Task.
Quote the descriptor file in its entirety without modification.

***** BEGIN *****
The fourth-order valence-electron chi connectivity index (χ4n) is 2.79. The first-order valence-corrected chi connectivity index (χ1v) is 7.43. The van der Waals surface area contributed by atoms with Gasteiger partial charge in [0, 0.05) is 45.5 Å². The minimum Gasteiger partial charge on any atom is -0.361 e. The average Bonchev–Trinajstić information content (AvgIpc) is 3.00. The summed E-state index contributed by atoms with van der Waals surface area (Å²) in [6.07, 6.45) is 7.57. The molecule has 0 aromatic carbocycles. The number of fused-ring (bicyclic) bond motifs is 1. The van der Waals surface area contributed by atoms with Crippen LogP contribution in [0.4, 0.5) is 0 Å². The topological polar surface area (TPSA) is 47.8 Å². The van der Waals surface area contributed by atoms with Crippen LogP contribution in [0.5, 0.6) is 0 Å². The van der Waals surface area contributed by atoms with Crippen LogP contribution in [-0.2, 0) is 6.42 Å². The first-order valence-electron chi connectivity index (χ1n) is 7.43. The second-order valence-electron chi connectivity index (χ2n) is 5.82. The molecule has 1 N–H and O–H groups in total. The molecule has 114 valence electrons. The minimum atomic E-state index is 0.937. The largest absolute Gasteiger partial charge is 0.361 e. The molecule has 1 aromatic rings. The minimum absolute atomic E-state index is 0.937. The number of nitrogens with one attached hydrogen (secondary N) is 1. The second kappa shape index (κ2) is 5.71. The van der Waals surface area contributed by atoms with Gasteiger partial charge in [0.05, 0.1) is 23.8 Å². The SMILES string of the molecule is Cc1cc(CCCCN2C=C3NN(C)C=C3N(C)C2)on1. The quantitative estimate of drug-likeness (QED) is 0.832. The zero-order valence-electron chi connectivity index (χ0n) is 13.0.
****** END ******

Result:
The fourth-order valence-electron chi connectivity index (χ4n) is 2.79. The first-order valence-corrected chi connectivity index (χ1v) is 7.43. The van der Waals surface area contributed by atoms with Gasteiger partial charge in [0, 0.05) is 45.5 Å². The minimum Gasteiger partial charge on any atom is -0.361 e. The average Bonchev–Trinajstić information content (AvgIpc) is 3.00. The summed E-state index contributed by atoms with van der Waals surface area (Å²) in [6.07, 6.45) is 7.57. The molecule has 0 aromatic carbocycles. The number of fused-ring (bicyclic) bond motifs is 1. The van der Waals surface area contributed by atoms with Crippen LogP contribution in [0.4, 0.5) is 0 Å². The topological polar surface area (TPSA) is 47.8 Å². The van der Waals surface area contributed by atoms with Crippen LogP contribution in [0.5, 0.6) is 0 Å². The van der Waals surface area contributed by atoms with Crippen LogP contribution in [-0.2, 0) is 6.42 Å². The first-order valence-electron chi connectivity index (χ1n) is 7.43. The second-order valence-electron chi connectivity index (χ2n) is 5.82. The molecule has 1 N–H and O–H groups in total. The molecule has 114 valence electrons. The minimum atomic E-state index is 0.937. The largest absolute Gasteiger partial charge is 0.361 e. The molecule has 1 aromatic rings. The minimum absolute atomic E-state index is 0.937. The number of nitrogens with one attached hydrogen (secondary N) is 1. The second kappa shape index (κ2) is 5.71. The van der Waals surface area contributed by atoms with Gasteiger partial charge in [0.05, 0.1) is 23.8 Å². The SMILES string of the molecule is Cc1cc(CCCCN2C=C3NN(C)C=C3N(C)C2)on1. The quantitative estimate of drug-likeness (QED) is 0.832. The zero-order valence-electron chi connectivity index (χ0n) is 13.0.